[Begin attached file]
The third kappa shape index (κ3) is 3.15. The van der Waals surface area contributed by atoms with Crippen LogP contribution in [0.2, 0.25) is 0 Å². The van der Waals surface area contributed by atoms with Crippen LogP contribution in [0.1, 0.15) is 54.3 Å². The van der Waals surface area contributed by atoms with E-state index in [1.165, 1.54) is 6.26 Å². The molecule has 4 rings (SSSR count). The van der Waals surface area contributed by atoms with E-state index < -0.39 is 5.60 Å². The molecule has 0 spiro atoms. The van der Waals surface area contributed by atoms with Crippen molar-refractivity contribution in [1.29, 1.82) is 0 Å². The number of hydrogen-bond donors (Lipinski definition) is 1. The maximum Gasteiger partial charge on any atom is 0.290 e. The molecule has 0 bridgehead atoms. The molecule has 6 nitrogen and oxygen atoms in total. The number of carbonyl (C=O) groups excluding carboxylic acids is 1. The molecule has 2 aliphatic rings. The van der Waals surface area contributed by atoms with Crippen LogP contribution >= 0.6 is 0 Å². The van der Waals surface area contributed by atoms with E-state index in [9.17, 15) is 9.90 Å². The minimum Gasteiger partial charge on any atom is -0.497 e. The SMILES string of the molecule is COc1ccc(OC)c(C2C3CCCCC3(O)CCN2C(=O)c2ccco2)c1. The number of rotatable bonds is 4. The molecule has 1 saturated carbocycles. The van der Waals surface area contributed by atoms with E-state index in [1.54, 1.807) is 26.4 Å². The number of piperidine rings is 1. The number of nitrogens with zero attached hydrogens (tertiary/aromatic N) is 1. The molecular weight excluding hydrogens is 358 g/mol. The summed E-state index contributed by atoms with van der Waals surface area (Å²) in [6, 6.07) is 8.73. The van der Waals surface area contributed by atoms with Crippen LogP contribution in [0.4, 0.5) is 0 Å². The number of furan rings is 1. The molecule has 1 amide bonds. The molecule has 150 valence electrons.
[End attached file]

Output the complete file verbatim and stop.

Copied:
The third kappa shape index (κ3) is 3.15. The van der Waals surface area contributed by atoms with Crippen LogP contribution in [0.2, 0.25) is 0 Å². The van der Waals surface area contributed by atoms with Crippen LogP contribution in [0.1, 0.15) is 54.3 Å². The van der Waals surface area contributed by atoms with E-state index in [1.165, 1.54) is 6.26 Å². The molecule has 4 rings (SSSR count). The van der Waals surface area contributed by atoms with E-state index < -0.39 is 5.60 Å². The molecule has 0 spiro atoms. The van der Waals surface area contributed by atoms with Crippen molar-refractivity contribution in [1.29, 1.82) is 0 Å². The number of hydrogen-bond donors (Lipinski definition) is 1. The maximum Gasteiger partial charge on any atom is 0.290 e. The molecule has 0 bridgehead atoms. The molecule has 6 nitrogen and oxygen atoms in total. The number of carbonyl (C=O) groups excluding carboxylic acids is 1. The molecule has 2 aliphatic rings. The van der Waals surface area contributed by atoms with Crippen LogP contribution >= 0.6 is 0 Å². The van der Waals surface area contributed by atoms with E-state index in [9.17, 15) is 9.90 Å². The minimum Gasteiger partial charge on any atom is -0.497 e. The SMILES string of the molecule is COc1ccc(OC)c(C2C3CCCCC3(O)CCN2C(=O)c2ccco2)c1. The number of rotatable bonds is 4. The molecule has 1 saturated carbocycles. The van der Waals surface area contributed by atoms with E-state index in [1.54, 1.807) is 26.4 Å². The number of piperidine rings is 1. The number of nitrogens with zero attached hydrogens (tertiary/aromatic N) is 1. The molecular weight excluding hydrogens is 358 g/mol. The summed E-state index contributed by atoms with van der Waals surface area (Å²) in [6, 6.07) is 8.73. The van der Waals surface area contributed by atoms with Crippen LogP contribution in [0.4, 0.5) is 0 Å². The number of furan rings is 1. The molecule has 1 amide bonds. The molecule has 150 valence electrons.